Films That Make You Go Hmm

I think therefore I am. Cogito ergo sum. The most famous phrase in philosophy, and one of the most famous sentences in all of thought. But what does it have to do with cinema?

Lantern in Water | Films That Make You Go Hmm | Philosophy of Film

For as long as it’s been possible to record movement with light, humans have been using film to record and evaluate our experiences. To get philosophical. Where there is film, there is something trying to be conveyed. Where there is something trying to be conveyed, there is meaning. In this way, film is essentially visual philosophy, and for the past century it has been used to visualise those most philosophical of things: thought experiments.


What now? ‘Thought experiments‘? What on earth are they?


Thought experiments are a tool used by philosophers to test the logical implications of their argument. Just like a chemist will create a scientific theory and rigorously test it in a laboratory to prove its truth, a philosopher will create a philosophical theory and rigorously test it in a thought experiment to prove that the logic of it is sound.


An example of one such thought experiment is Theseus’ Ship, which is used to highlight the problem of personal continuity over time. It goes as follows:


There is a ship owned by a great Roman warrior that has been sailing for decades. Over time, each piece of the ship has been replaced: every single wooden plank making its decks, and all the ropes used with its masts and sails – eventually no item that comes to make the ship is original. To anyone's eye, it is the same ship, and when anyone talks about Theseus’ ship they are referring the ship in question, but is it the same ship?

The Theseus’ Ship thought experiment shows that what constitutes personal continuity through time is often subjective and a matter of degree: argue too extreme for no changes and your argument quickly falls apart under scrutiny, but argue for many changes and your argument also suffers the same fate. For example:


1. If you argue that only the original ship, as it was made in the warehouse, constitutes Theseus’ Ship then what about if the ship was slightly chipped on its launch from the dry dock? The ship has been changed, however slightly, by having a splinter of its hull knocked off and is no longer exactly the same as when it was made in the warehouse. It therefore fails to meet your standard for what constitutes being Theseus’ Ship and cannot be referred to as such – this seems absurd.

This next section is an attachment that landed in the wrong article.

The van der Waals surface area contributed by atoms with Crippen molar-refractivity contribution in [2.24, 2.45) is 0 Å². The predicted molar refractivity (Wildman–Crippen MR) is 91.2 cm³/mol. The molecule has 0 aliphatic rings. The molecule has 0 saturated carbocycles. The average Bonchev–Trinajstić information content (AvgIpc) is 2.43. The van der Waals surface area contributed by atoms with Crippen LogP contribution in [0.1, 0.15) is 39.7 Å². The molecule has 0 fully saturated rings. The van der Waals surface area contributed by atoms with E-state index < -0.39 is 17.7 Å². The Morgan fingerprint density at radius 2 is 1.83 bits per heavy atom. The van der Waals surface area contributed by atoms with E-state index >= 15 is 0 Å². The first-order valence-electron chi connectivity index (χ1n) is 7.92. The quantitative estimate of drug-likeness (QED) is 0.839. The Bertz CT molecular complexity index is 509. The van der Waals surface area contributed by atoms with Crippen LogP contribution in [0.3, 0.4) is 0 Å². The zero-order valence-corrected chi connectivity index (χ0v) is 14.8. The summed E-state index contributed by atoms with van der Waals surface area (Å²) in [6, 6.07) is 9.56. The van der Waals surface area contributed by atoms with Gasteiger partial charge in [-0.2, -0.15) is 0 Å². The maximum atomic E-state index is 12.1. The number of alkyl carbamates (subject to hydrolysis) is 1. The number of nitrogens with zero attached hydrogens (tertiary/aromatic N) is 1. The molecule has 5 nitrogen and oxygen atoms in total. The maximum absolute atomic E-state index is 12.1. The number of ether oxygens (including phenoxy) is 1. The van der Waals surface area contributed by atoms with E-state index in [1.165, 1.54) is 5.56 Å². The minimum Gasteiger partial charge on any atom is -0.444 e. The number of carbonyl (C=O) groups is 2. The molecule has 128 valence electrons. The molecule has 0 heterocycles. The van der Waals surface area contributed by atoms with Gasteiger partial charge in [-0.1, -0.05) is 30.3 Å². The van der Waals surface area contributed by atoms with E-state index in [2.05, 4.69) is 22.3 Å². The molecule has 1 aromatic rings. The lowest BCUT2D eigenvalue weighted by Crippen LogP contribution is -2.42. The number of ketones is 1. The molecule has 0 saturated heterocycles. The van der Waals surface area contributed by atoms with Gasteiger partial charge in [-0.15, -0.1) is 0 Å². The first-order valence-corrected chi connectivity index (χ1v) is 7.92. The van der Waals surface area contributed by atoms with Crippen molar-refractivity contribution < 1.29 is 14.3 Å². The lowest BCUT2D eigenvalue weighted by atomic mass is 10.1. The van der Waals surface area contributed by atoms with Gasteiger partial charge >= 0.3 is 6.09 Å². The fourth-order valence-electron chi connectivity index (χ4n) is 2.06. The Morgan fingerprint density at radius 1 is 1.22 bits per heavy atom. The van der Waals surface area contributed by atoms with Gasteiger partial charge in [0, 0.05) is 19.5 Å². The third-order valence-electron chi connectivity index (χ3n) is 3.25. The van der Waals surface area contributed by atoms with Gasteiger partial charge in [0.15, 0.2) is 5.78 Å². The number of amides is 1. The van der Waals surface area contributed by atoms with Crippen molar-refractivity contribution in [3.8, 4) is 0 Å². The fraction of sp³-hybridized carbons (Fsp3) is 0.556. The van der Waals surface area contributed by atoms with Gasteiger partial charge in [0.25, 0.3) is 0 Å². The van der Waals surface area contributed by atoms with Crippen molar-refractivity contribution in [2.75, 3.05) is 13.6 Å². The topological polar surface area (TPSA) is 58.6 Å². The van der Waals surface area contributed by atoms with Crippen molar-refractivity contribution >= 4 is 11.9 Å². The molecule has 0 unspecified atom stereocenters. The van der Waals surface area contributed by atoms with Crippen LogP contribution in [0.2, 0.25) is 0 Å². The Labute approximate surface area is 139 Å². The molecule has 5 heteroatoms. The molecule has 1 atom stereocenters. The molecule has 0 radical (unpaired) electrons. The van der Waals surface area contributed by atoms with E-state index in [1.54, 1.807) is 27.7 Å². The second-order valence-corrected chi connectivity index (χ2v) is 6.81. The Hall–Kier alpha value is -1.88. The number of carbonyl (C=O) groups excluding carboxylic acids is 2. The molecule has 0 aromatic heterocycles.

2. If you argue that the ship can be called Theseus' Ship so long as it is still recognised as Theseus’ Ship, then what if the ship were to still be around in 1000 years? By this point every single part would have been replaced and nothing about it will have come from that original warehouse, yet it is still determined to be the same ship – this also seems absurd.


As you can see from Theseus’ Ship, a thought experiment is a metaphorical embodiment of the logic of a philosopher’s argument and is used to prove that argument. If the philosopher’s argument is sound, the thought experiment will necessarily lead you to accept that argument’s conclusion. Whereas if their argument is not sound, the thought experiment will quickly highlight flaws in its logic.


It is precisely because thought experiments straddle the knife edge of whether an argument fails or succeeds, they have become the source of inspiration for so many films. As demonstrated in a previous post – Sympathy: Under A Story’s Spell – films are used to convey the beliefs of a creator on a particular subject. The Death of Stalin concludes that excess power leads to one’s downfall; Chinatown shatters the optimistic belief that all problems are solvable so long as you just keep going; and The Emperor's New Groove shows that the richest man is still the poorest without friends and family. Hence, because films are used to argue the beliefs on a particular subject by their creators, and thought experiments are designed to prove the logic of one’s arguments, filmed thought experiments have become an ideal way for creators to prove the logic of their ideas.


Indeed, examples of thought experiments having been turned into films are not hard to come by: